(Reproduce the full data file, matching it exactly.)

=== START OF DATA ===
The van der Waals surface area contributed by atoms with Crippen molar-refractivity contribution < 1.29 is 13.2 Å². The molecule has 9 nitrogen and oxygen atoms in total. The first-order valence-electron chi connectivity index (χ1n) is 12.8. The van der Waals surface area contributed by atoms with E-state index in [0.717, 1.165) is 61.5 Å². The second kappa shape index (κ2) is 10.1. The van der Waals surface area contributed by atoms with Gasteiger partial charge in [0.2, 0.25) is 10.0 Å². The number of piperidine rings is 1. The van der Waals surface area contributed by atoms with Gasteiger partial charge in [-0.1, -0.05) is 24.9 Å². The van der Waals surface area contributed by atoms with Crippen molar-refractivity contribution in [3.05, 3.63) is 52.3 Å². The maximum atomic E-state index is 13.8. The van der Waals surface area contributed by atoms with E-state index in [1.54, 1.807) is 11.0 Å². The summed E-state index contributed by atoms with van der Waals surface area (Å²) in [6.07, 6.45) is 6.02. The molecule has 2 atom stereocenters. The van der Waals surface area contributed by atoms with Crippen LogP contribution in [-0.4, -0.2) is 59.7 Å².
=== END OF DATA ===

The van der Waals surface area contributed by atoms with Crippen molar-refractivity contribution < 1.29 is 13.2 Å². The molecule has 9 nitrogen and oxygen atoms in total. The first-order valence-electron chi connectivity index (χ1n) is 12.8. The van der Waals surface area contributed by atoms with E-state index in [0.717, 1.165) is 61.5 Å². The second kappa shape index (κ2) is 10.1. The van der Waals surface area contributed by atoms with Gasteiger partial charge in [0.2, 0.25) is 10.0 Å². The number of piperidine rings is 1. The van der Waals surface area contributed by atoms with Gasteiger partial charge in [-0.1, -0.05) is 24.9 Å². The van der Waals surface area contributed by atoms with Crippen molar-refractivity contribution in [3.05, 3.63) is 52.3 Å². The maximum atomic E-state index is 13.8. The van der Waals surface area contributed by atoms with E-state index in [1.54, 1.807) is 11.0 Å². The summed E-state index contributed by atoms with van der Waals surface area (Å²) in [6.07, 6.45) is 6.02. The molecule has 2 atom stereocenters. The van der Waals surface area contributed by atoms with Crippen LogP contribution in [-0.4, -0.2) is 59.7 Å².